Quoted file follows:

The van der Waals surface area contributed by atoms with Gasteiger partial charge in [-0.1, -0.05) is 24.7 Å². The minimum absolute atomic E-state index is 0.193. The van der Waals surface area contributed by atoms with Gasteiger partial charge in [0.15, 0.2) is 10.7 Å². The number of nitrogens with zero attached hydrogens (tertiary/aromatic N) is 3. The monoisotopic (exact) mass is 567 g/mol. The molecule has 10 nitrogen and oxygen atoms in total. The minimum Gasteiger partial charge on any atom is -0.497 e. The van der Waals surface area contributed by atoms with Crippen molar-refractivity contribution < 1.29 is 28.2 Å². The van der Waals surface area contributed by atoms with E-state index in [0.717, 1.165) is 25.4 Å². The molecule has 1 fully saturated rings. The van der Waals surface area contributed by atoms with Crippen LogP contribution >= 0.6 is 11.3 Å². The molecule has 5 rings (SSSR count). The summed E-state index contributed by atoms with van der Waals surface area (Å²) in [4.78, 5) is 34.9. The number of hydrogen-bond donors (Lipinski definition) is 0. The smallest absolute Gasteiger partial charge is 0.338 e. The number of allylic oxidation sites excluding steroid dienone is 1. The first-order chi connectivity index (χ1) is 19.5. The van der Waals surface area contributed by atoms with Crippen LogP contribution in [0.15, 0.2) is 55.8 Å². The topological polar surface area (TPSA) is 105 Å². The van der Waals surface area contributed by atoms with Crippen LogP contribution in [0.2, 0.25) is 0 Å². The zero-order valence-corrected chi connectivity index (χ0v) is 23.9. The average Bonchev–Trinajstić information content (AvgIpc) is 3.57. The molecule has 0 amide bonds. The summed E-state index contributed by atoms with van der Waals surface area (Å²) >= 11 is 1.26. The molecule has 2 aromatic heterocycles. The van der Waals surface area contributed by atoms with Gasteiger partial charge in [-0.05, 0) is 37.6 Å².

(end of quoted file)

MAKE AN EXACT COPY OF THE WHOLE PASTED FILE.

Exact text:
The van der Waals surface area contributed by atoms with Gasteiger partial charge in [-0.1, -0.05) is 24.7 Å². The minimum absolute atomic E-state index is 0.193. The van der Waals surface area contributed by atoms with Gasteiger partial charge in [0.15, 0.2) is 10.7 Å². The number of nitrogens with zero attached hydrogens (tertiary/aromatic N) is 3. The monoisotopic (exact) mass is 567 g/mol. The molecule has 10 nitrogen and oxygen atoms in total. The minimum Gasteiger partial charge on any atom is -0.497 e. The van der Waals surface area contributed by atoms with Crippen molar-refractivity contribution < 1.29 is 28.2 Å². The van der Waals surface area contributed by atoms with E-state index in [0.717, 1.165) is 25.4 Å². The molecule has 1 fully saturated rings. The van der Waals surface area contributed by atoms with Crippen LogP contribution >= 0.6 is 11.3 Å². The molecule has 5 rings (SSSR count). The summed E-state index contributed by atoms with van der Waals surface area (Å²) in [4.78, 5) is 34.9. The number of hydrogen-bond donors (Lipinski definition) is 0. The smallest absolute Gasteiger partial charge is 0.338 e. The number of allylic oxidation sites excluding steroid dienone is 1. The first-order chi connectivity index (χ1) is 19.5. The van der Waals surface area contributed by atoms with Crippen LogP contribution in [0.15, 0.2) is 55.8 Å². The topological polar surface area (TPSA) is 105 Å². The van der Waals surface area contributed by atoms with Crippen LogP contribution in [0.2, 0.25) is 0 Å². The zero-order valence-corrected chi connectivity index (χ0v) is 23.9. The average Bonchev–Trinajstić information content (AvgIpc) is 3.57. The molecule has 0 amide bonds. The summed E-state index contributed by atoms with van der Waals surface area (Å²) >= 11 is 1.26. The molecule has 2 aromatic heterocycles. The van der Waals surface area contributed by atoms with Gasteiger partial charge in [-0.05, 0) is 37.6 Å².